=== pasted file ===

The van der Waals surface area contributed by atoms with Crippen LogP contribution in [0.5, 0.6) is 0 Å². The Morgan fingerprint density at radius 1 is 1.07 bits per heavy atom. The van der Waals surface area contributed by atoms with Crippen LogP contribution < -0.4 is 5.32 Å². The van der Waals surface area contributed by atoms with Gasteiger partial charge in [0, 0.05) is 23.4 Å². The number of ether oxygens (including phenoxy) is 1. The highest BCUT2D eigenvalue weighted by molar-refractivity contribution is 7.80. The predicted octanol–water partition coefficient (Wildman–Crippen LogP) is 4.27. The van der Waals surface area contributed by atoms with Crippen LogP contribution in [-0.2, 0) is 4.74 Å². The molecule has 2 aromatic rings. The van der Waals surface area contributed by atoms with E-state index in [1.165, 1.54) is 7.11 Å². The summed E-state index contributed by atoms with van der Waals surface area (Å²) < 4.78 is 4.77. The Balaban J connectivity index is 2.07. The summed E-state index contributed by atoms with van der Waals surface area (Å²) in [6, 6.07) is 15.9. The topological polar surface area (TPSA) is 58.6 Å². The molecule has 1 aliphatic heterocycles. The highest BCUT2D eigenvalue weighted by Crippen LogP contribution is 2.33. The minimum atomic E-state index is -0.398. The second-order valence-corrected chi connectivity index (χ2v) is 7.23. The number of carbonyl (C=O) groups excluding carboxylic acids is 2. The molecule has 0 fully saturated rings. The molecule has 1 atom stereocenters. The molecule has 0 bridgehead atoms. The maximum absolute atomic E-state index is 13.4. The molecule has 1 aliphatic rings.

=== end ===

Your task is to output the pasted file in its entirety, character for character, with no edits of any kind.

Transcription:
The van der Waals surface area contributed by atoms with Crippen LogP contribution in [0.5, 0.6) is 0 Å². The Morgan fingerprint density at radius 1 is 1.07 bits per heavy atom. The van der Waals surface area contributed by atoms with Crippen LogP contribution < -0.4 is 5.32 Å². The van der Waals surface area contributed by atoms with Gasteiger partial charge in [0, 0.05) is 23.4 Å². The number of ether oxygens (including phenoxy) is 1. The highest BCUT2D eigenvalue weighted by molar-refractivity contribution is 7.80. The predicted octanol–water partition coefficient (Wildman–Crippen LogP) is 4.27. The van der Waals surface area contributed by atoms with Crippen LogP contribution in [-0.2, 0) is 4.74 Å². The molecule has 2 aromatic rings. The van der Waals surface area contributed by atoms with E-state index in [1.165, 1.54) is 7.11 Å². The summed E-state index contributed by atoms with van der Waals surface area (Å²) < 4.78 is 4.77. The Balaban J connectivity index is 2.07. The summed E-state index contributed by atoms with van der Waals surface area (Å²) in [6, 6.07) is 15.9. The topological polar surface area (TPSA) is 58.6 Å². The molecule has 1 aliphatic heterocycles. The highest BCUT2D eigenvalue weighted by Crippen LogP contribution is 2.33. The minimum atomic E-state index is -0.398. The second-order valence-corrected chi connectivity index (χ2v) is 7.23. The number of carbonyl (C=O) groups excluding carboxylic acids is 2. The molecule has 0 fully saturated rings. The molecule has 1 atom stereocenters. The molecule has 0 bridgehead atoms. The maximum absolute atomic E-state index is 13.4. The molecule has 1 aliphatic rings.